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Mountain Ash.


- Toqyrefail.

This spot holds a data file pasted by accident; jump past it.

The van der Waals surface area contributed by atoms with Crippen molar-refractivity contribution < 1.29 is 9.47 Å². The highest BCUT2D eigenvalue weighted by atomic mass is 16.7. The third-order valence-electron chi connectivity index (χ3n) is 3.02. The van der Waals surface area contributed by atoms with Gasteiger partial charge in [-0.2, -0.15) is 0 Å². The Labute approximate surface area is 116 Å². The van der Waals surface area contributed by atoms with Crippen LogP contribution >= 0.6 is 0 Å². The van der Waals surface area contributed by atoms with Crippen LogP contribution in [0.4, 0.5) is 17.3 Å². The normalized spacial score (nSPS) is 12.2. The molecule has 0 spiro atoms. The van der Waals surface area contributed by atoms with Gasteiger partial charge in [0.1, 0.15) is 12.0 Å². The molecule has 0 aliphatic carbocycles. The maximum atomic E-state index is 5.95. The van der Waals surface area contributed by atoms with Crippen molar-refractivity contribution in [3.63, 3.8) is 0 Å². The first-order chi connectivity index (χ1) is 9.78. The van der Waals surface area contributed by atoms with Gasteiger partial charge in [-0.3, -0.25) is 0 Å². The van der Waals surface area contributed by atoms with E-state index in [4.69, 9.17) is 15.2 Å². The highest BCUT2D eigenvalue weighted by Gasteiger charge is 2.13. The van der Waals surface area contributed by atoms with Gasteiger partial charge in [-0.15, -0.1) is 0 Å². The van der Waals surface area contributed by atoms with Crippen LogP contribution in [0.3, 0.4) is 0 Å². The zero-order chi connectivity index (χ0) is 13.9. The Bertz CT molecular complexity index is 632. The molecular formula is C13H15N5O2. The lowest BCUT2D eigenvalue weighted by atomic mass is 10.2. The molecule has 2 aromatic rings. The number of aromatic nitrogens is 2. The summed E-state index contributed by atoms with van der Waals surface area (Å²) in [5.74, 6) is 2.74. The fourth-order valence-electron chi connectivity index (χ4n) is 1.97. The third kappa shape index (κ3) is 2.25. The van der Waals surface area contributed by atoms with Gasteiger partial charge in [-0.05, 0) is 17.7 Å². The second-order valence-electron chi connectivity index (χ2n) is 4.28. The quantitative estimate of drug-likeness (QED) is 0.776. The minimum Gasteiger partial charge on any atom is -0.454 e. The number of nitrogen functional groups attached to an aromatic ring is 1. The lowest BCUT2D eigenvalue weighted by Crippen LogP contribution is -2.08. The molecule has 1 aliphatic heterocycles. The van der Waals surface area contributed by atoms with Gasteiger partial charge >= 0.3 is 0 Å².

A SCENE OF VIOLENCE AT PONTYPRIDD. BRUTAL CONDUCT OF A WOMAN. DASTARDLY ATTACH "UPON A FRIEND. Emily Bates, Pontypridd, a young woman who kaa previously appeared before the Court, was hrougfit up before the Stipendiary (Mr Ignatius Williams), Dr R. C. Hunter, and Mr P. Gowan, at the Pontypridd Police Court on Wednesday charged with wounding Elizabeth George, Tra- llwn, Oil the 21st inst. Prosecutrix, who ap- peared to give her evidence reluctantly, said that on the previous night, the. prisoner stayed with her. On Sunday night they went for a walk together, and when near the Common Lodg- ing House, Coedpenmaen, they met two young men. They went with them to the old foundry and assisted to drink the two bottles of whisky which the men had in their possession. After the men left, the girls had a quarrel, and wit- ness struck Bates, who struck her back. George then received a blow with something, and she bled profusely from her head. Patrick Reardon, haulier, said he saw the prisoner and prosecutrix on the tip by the lodg- ing house. Hliey were quarrelling, and George "sboved" Bates. Martha Deere was present, and asked George why she pushed Bates, and wan- ted to know if she wanted to make a row.George replied "Yes." She wanted to fight the three of them, and she again gave Bates a push. The latter then said, "I'll cut your eye out." at the same time striking George on the head with a whisky bottle, which she smashed against, a wall after. Bates then picked up a piece of iron shute, with which she struck George. The prisoner afterwards took a bottle from a man, who was standing near, and again hit George with it, the bottle breaking into pieces by the blow. George fell from the effects of the blow, and Bates fell upon her, anil started striking her with the pieces of glass which she held in ker hand. William Evans, engine-driver, said he saw the prisoner mtrike George on the side of her hea<f with a piece of shute. The men who were pre- sent ran away. George was also struck with a bottle, which bro'ke, but prisoner retained the neck in her hand, which she "jabbed" into George's head, from which blood was streaming. Dr Edward Evans, assistant to Dr Hunter, described the wounds ,and added that there were several scratches on the same side of the face, from whieh prosecutrix was suffering. Her head had been properly bandaged before he saw her. Mr Porcher (magistrates' clerk): Could-such injuries be caused by a blow fnom a bottle or a piece of shute? Witness: Yes. The Stipendiary: I suppose that if those wounds had not been attended to the woman would have bled to death. Witness: The wounds would have bled very freely. The Stipendiary: It had been treated before you got there? Superintendent Cole: Yes, sir, by Police-ser- geant Evans, who is an ambulance man. The Stipendiary: ffere is an instance which shows the advantage of it. He may have pos- sibly saved this woman's life. We don't know. P.S. Evans stated that he was called to Foun- dry place, where he saw Elizabeth George held up by two other women. Blood was spouting from the wounds in her head. He immediately sent for a doctor, and in the meantime he ban- daged her and stopped the flow of blood until the doctor arrived. When he arrested the prisoner, she quarrelled with two other women, who were in the house, and to whom she wid, "I have done it, and it's yoilr mouth that has given me away." Prisoner then became very abusive, and it was with great difficulty that he and P.C. Nicholas conveyed her to the police station. She behaved like a madwoman. When charged at the police station Bates said, "She (George) has not charged me with wounding her yet." Asked if she had anything to say, prisener now said, "She (George) says herself she does not want to press the charge against me." The Stipendiary: She was very unwilling to give her evidence, but that doesn't much matter, I am afraid. Have you anything else to say? Prisoner: No, sir. The Stipendiary: Then you are committed for trial at the Quarter Sessions. Prisoner was further charged with assaulting the police and with wilfully damaging the win- dows of the police cells. P.C. Nicholls stated that when he and P.S. Evans were taking the prisoner into custody she wao very drunk and refused to walk. She threw herself on the ground, where she struggled and kicked. The 'officers carried her some distance, when she said she would go quietly if they would loose their hold. They did so, but Bates rushed at witness and struck him twice in the face and kicked him on the leg. Sergeant Evans was also kicked. Inspector Evans said that at 8.30 on Sunday night he visited prisoner in her cell in the police station, and found her standing on the seat breaking the window panes with her fist, around which she had wrapped her apron. Her hand was cut very badly, and she had altogether smashed 20 panes, the value of which was 10s. For the assault prisoner was sent to prison for 14 days, and for tie damage to the windows she was fined 15 or ten days.



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